Here’s an email from John Farnham describing a bizarre set of circumstances leading to a magazine failure [not shown]. As John Prine sang, same thing; same thing happened to me. I’m still not entirely convinced I’m going to need three magazines’ worth of bullets to solve a self-defense problem. That said, as the rabbi points out, “Most semi failures are magazine related.” And “no one ever ended a gunfight wishing they hadn’t carried so many bullets.” The more important takeaway: don’t just stand there, do something! Even during training.

My friend and colleague, Frank Sharpe of Fortress Defense pointed this out to me during a Defensive Pistol Course we jointly conducted last weekend in IN . . .

Often, beginning students show up at our Courses with gaps in their equipment repertoire.  Despite our sincerest attempt at specific  instructions, students sometimes fail to bring critical items.  The one most often so-overlooked is a spare-magazine carrier.

Consistently carrying a spare pistol magazine on the same place on the belt (usually on the opposite side from the pistol itself) makes smooth, quick reloading far more likely than when the spare magazine is casually thrown in a pocket.

However, when a student neglects to bring a suitable magazine carrier, we sometimes have no choice but to allow him to use a pants-pocket, even though, as  noted above, that method represents a poor substitute. Last weekend, a student did just that, and, during a tactical drill involving movement, he was unable to complete a reload, despite repeated, enthusiastic attempts!

The new magazine (when he, at long-last, finally  fished it out of his pocket) refused to lock into place within the pistol.

A close examination revealed the issue: A single dime, that had been sharing the same pocket occupied by the spare magazine, had wedged itself between the top round and the feed-lips.  How it found its way into that exact spot is a continuing source of mystery, but it somehow managed, and the anguished result was a magazine that adamantly refused to fully insert!

This phenomenon is surely not common, but, as we unhappily discovered, it will happen on occasion, with potentially fatal results!

The lesson here could hardly be clearer. Don’t carry spare magazines in pockets, rattling around in the bottom of handbags, nor other inappropriate places, where coins, paper-clips, lint, and other objects that may be sharing the same place will find their way into the magazine in such a way as to make a hash of your next attempt at a rapid reload!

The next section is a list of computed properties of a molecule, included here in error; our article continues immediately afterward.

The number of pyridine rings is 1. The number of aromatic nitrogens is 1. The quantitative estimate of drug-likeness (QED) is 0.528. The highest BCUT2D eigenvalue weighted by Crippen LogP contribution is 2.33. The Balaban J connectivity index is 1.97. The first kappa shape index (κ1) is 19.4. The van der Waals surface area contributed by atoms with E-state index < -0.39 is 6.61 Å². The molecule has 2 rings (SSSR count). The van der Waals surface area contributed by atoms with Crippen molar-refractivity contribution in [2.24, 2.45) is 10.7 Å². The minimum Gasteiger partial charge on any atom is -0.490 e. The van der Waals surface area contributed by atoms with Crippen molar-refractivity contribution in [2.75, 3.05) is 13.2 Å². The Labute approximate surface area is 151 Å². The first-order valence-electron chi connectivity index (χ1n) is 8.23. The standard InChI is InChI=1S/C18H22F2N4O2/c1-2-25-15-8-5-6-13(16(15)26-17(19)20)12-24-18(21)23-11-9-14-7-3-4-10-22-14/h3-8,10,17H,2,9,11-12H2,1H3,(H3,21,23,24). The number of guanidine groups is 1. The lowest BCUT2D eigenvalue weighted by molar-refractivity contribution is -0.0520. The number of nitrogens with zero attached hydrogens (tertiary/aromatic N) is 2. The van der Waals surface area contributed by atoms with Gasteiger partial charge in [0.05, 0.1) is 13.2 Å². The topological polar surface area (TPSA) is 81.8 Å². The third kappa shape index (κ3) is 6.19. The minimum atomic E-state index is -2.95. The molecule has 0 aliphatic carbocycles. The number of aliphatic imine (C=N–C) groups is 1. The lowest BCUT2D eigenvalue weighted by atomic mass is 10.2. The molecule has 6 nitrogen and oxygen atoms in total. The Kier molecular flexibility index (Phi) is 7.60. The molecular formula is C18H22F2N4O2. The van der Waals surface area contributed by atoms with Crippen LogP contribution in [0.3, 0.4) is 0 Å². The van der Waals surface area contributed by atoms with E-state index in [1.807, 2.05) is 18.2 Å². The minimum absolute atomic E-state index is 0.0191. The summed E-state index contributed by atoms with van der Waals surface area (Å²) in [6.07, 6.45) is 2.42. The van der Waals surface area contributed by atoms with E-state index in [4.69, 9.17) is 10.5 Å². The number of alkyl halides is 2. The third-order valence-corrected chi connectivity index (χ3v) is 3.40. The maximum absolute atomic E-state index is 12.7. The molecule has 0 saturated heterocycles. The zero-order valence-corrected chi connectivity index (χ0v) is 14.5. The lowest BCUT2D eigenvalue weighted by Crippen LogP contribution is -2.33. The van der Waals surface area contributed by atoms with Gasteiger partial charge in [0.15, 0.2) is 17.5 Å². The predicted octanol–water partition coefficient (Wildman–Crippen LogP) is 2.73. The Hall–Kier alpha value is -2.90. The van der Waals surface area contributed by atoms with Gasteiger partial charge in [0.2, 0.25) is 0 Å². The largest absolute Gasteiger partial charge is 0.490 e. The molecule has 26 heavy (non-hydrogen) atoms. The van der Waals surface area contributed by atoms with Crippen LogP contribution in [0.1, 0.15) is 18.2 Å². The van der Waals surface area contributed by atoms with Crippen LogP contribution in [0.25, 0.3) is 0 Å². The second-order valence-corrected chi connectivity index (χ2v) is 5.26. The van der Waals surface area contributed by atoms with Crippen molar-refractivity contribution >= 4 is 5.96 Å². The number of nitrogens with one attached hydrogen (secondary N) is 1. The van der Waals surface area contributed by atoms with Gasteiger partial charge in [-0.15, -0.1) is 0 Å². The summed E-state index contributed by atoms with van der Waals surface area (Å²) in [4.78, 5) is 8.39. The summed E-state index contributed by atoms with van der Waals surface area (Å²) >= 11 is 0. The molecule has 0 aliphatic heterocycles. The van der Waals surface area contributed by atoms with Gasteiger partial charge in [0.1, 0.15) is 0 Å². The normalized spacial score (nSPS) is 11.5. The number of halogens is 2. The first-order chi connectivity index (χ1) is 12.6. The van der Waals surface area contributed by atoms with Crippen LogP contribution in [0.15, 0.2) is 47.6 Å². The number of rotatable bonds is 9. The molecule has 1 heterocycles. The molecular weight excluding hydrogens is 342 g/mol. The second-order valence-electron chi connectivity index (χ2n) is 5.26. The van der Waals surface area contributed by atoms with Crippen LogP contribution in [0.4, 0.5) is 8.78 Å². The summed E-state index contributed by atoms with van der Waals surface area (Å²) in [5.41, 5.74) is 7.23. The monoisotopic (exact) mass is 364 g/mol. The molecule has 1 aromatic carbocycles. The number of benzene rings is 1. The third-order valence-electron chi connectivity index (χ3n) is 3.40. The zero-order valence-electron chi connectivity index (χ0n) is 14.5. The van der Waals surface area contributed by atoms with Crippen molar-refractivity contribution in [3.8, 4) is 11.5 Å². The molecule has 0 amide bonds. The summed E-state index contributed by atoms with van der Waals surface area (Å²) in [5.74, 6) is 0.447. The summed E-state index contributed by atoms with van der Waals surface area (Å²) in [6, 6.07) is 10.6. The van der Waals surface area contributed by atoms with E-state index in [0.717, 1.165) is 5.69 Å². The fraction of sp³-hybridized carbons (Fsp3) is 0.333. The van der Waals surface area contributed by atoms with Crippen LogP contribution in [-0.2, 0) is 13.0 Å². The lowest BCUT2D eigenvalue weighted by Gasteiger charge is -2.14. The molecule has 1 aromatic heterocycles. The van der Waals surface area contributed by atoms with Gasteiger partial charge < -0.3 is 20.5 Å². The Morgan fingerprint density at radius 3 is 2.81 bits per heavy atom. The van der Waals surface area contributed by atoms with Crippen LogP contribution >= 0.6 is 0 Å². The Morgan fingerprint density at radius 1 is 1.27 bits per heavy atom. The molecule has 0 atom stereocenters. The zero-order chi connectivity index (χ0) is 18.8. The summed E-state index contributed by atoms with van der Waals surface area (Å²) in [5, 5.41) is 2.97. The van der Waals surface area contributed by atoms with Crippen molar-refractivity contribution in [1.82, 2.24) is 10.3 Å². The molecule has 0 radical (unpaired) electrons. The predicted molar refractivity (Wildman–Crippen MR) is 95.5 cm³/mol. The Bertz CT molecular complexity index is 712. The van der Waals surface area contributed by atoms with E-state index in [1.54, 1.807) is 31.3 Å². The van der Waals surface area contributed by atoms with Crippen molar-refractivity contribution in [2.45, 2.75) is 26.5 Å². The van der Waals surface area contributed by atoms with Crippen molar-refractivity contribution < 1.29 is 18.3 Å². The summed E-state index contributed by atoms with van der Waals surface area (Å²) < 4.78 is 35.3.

Use a dedicated magazine holder. Life sucks already.  Don’t make it any worse!

John

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10 Responses to Self-Defense Tip: Carry Your Spare Magazine in A Pouch

  1. This is why I believe in a minimum of 5 magazines for each pistol. In reality I have at least 10 for all but 1 pistol. Maybe he should have thrown his failed mag down range.

  2. I ordered the NRA tactical jeans from their online store and I love them. They have an inside pocket for your pistol on the right and two mag pockets on the left and another pocket in the back that will fit handcuffs or money or whatever you want that is wallet size. I used these pants today at AFS for Wayne’s concealed weapons class. I also had my belly band holster that holds another pistol and two more mags, and I had my NRA inside the waist holster that holds another mag. In all I had three loaded 45’s and five extra mags, because you can never have enough firepower. I think I weighed an extra 15 to 20 pounds and now it’s time to rest. We were told to bring plenty of ammo and extra mags, and I’m pretty good at following orders even though I was the only one with extra guns.

  3. Good points on the other debris in pockets and bags infilterating the mags. Never really thought about it but will now.

    Btw…A very nice flinch at 10 seconds into the video…..eeeks!

  4. Self-Defense Tip #1: Carry Your Spare Magazine in A Pouch.
    Self-Defense Tip #2: Don’t Have a Gunfight With a Kangaroo.

  5. When I’m wearing my .45 caliber Springfield V10 in either an SOB or strongside holster, I carry two spare seven-round mags in my left rear pocket wrapped in a nylon wallet, making it look like a wallet, keeping the mags facing the correct direction for quick reloads, and keeping the mags from ripping through the pocket.

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